“Women have to be generous”

France is among countries that offer financial assistance to encourage pro-natalist policy; as of 201o, it had the second-highest fertility rate of all European Union countries.

In her interview, Le Pen spoke about many issues relevant to women’s lives. About abortion, she said that “if the financial situation requires it [...] it will be considered to not refund abortion, except in cases of rape [...] women have to be generous by thinking about all the elderly and precarious who today, in France, refuse to be treated by lack of means.” By “not refund,” Le Pen is referring to changing the current system, by which individuals are allowed to receive a refund for health fees. This system is based upon solidarity, with individuals contributing to healthcare costs through payroll taxes. Thus, abortion detractors argue that abortion is not a medical issue, just a consequence of a choice and that the rest of the population shouldn’t have to pay for that.

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On the Anniversary of the Veil Law, Let’s Consider the Future of Abortion in France

On January 17, 1975, France enacted the Veil Law, which decriminalized abortion in certain circumstances. The law is named for Simone Veil, a driving force behind the law (which is itself a continuation of the Neuwirth Law, which legalized contraception in 1972.)
Under the Veil Law, medical termination of pregnancy can be performed according to very specific and well-defined conditions:

  • Will of the mother
  • Serious and incurable disease in the extent of current knowledge of science
  • Authorization of experts
  • No other alternatives

The Act also legalizes abortion, which can be performed under the sole control of the mother within the first 12 weeks of pregnancy. Later-term abortions are also performed in cases where the woman’s health is seriously threatened, or in cases of serious fetal malformation.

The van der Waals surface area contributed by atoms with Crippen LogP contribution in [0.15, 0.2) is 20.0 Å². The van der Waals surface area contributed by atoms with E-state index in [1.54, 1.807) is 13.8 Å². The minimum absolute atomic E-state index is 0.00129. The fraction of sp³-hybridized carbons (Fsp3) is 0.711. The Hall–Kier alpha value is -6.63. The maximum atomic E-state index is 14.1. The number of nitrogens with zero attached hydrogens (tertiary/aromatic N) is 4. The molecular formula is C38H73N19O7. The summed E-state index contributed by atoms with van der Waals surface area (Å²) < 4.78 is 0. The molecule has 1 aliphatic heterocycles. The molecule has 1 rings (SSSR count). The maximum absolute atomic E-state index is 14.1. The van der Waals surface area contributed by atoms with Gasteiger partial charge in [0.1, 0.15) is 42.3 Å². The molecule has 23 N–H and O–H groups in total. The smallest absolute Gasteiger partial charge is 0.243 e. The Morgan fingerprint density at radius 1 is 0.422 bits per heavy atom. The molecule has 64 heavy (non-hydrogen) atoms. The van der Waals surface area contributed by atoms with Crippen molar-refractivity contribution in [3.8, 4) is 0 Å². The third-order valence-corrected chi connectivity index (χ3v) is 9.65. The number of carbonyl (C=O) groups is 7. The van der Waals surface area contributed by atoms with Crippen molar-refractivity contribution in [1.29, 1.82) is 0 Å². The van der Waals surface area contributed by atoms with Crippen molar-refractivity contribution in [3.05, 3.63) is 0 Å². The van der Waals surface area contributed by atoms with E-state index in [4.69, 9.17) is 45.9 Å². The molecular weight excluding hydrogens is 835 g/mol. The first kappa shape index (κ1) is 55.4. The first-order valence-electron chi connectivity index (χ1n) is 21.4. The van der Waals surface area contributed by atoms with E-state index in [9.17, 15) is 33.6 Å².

The Veil Law was passed during a heightened atmosphere in the country around reproductive rights. On April 5, 1971, the French magazine Le Nouvel Observateur published the manifesto of the 343, a declaration signed by 343 women admitting to having had an abortion, thereby exposing themselves to criminal prosecution. The manifesto, which was also known as the “Manifesto of the 343 Sluts” or the “Manifesto of the 343 Bitches,” inspired another one: the manifesto of the 331, a petition published in February 1973 in Le Nouvel Observateur, and signed by 331 doctors claiming to perform abortions, despite the ban on France law.

Almost forty years after the law passed, what do women, doctors, and the French think about abortion now? [Read more...]

Rape as a societal problem: shame must switch sides

To understand links between shame and rape, it is necessary to return to basics such as the original and eternal denial of dignity of women as human beings including two archetypes: on the one hand, women are generally perceived as a byproduct “The woman came out of the rib of the man, she was made for man, the woman is a gift to man, etc.” The woman has no independent existence. On the other hand, with the advent of era of consumption, woman became herself a consumer product.

When I think about why a new definition of rape is important, it is no doubt that rape is the symptom of a sick society. [Read more...]

Nadya Suleman, Kate Gosselin, & Media Portrayals of the Single Mother

nadya-suleman-octomomkate-gosselinShanman’s recent guest post about Nadya Suleman, “the Octomom,” got me thinking about media portrayals of single mothers. Kate Gosselin, of “Jon and Kate Plus 8,” has recently joined the ranks of single moms. She, too, has a passel of children to take care of – and I wonder if she, like Suleman, will be seen as exploiting her children if she continues to allow her family’s life to be broadcast on “reality TV” in order to pay the bills.